The U.S. House of Representatives Thursday rejected the Pentagon's plans to retire aging ships and planes.
The bipartisan vote on a defense spending blueprint for next year saves a fleet of attack jets flown by the Idaho National Guard out of Boise. The fate of that air wing provides another example of how hard it is to cut the defense budget.
President Obama's proposed Pentagon budget sought to retire the nation's fleet of A-10 Thunderbolt attack jets -- nicknamed Warthogs. That includes 22 stationed at Gowen Field in Boise.
The jets are over 30 years old. If they disappear, so too could the Idaho Air National Guard unit that maintains and flies them. Members of Congress and local officials including Boise Mayor Dave Bieter have rallied to the defense of their endangered defense employer.
"It is around a $60 million payroll that the Air Guard has at Gowen Field in Boise and around a 1,000 people," Bieter said. "So those are important numbers to us."
President Obama this week renewed his threat to veto the House version of the spending bill. The administration estimates retiring the Warthogs would save more than $4 billion over five years. Close air support missions would be picked up by the multipurpose F-35 fighter.
Veteran groups and politicians like Bieter are dubious that the F-35 can loiter over the battlefield as effectively as the aging Warthogs.
"Everyone that I talked to in the know said the [Warthogs] fly low and slow and give incredibly important cover to ground troops," Bieter said. "There's really nothing like them."
Congressional debate over defense spending priorities will probably drag on for the remainder of this year. The Senate Armed Services Committee is currently working on its own version of a defense spending blueprint for 2015. Senate Committee Chairman Carl Levin, a Democrat from Michigan, says he wants to keep the A-10 Warthogs flying too.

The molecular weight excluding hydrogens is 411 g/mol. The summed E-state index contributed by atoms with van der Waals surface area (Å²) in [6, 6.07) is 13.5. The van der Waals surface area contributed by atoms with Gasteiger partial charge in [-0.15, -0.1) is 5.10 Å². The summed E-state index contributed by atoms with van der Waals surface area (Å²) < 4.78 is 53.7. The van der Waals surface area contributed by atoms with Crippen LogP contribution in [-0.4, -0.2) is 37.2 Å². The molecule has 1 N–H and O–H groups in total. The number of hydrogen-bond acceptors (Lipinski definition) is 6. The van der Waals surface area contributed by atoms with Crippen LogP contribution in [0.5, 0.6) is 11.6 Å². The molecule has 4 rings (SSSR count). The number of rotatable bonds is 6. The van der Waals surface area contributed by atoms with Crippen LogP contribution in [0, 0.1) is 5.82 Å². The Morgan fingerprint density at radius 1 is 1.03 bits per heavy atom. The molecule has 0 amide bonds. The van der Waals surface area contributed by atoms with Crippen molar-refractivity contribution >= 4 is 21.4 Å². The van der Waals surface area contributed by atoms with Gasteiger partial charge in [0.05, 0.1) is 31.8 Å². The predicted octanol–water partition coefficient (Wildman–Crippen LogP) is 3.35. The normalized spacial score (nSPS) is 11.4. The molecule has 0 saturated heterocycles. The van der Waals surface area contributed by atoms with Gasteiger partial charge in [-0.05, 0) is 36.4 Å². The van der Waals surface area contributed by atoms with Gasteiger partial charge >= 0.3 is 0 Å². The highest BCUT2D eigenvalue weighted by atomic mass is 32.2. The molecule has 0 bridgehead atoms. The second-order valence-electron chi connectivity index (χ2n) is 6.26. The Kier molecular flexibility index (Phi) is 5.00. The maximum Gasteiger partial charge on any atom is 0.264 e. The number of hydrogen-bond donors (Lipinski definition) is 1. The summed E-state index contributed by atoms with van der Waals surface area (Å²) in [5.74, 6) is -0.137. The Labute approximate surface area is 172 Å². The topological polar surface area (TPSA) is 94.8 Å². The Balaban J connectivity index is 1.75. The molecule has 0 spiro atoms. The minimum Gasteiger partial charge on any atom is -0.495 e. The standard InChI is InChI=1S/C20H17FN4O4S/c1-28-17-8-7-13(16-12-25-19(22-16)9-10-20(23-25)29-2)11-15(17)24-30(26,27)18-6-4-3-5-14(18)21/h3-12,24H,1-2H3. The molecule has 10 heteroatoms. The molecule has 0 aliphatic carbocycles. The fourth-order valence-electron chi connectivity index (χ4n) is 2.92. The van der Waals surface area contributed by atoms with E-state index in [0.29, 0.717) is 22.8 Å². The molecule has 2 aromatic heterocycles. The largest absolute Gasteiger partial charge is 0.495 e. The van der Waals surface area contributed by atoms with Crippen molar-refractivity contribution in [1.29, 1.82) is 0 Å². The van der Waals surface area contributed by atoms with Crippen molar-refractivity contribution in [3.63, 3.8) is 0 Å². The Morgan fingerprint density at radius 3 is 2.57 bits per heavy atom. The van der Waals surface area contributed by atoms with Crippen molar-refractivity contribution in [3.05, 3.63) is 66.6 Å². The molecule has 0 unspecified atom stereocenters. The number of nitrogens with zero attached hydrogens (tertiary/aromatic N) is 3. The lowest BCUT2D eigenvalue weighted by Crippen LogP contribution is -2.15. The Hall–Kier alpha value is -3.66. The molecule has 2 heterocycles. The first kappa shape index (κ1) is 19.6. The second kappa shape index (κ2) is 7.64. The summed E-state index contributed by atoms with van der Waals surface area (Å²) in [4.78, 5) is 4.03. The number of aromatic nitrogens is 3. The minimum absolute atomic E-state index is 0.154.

On final passage, the House approved the National Defense Authorization Act by a 325-98 vote. One of the 'no' votes came from a budget hawk whose district includes Gowen Field. In a statement, GOP Rep. Raul Labrador said he would have voted to extend the life of the A-10 jets if offered that choice alone. But he objected to other policies lumped into the $601 billion spending bill including the indefinite detention of some terrorism suspects. "I do not think it adequately protects our civil liberties and does not make the tough financial choices necessary to regain our fiscal stability," Labrador explained.
The ranking Democrat on the House Armed Services Committee, suburban Seattle Congressman Adam Smith, said he had to swallow hard before casting his 'yes' vote.
“From the Navy’s request to lay up 14 ships to the A-10 to the U-2 [spy plane] and the Guard and Reserve helicopter changes to personnel costs, Congress said 'no' to the Department of Defense without offering alternatives. It is not our job to accept the department’s budget as is, but if we are to reject the Pentagon’s cost-saving measures we need to offer alternatives. We didn’t. We ducked every difficult decision," Smith fumed.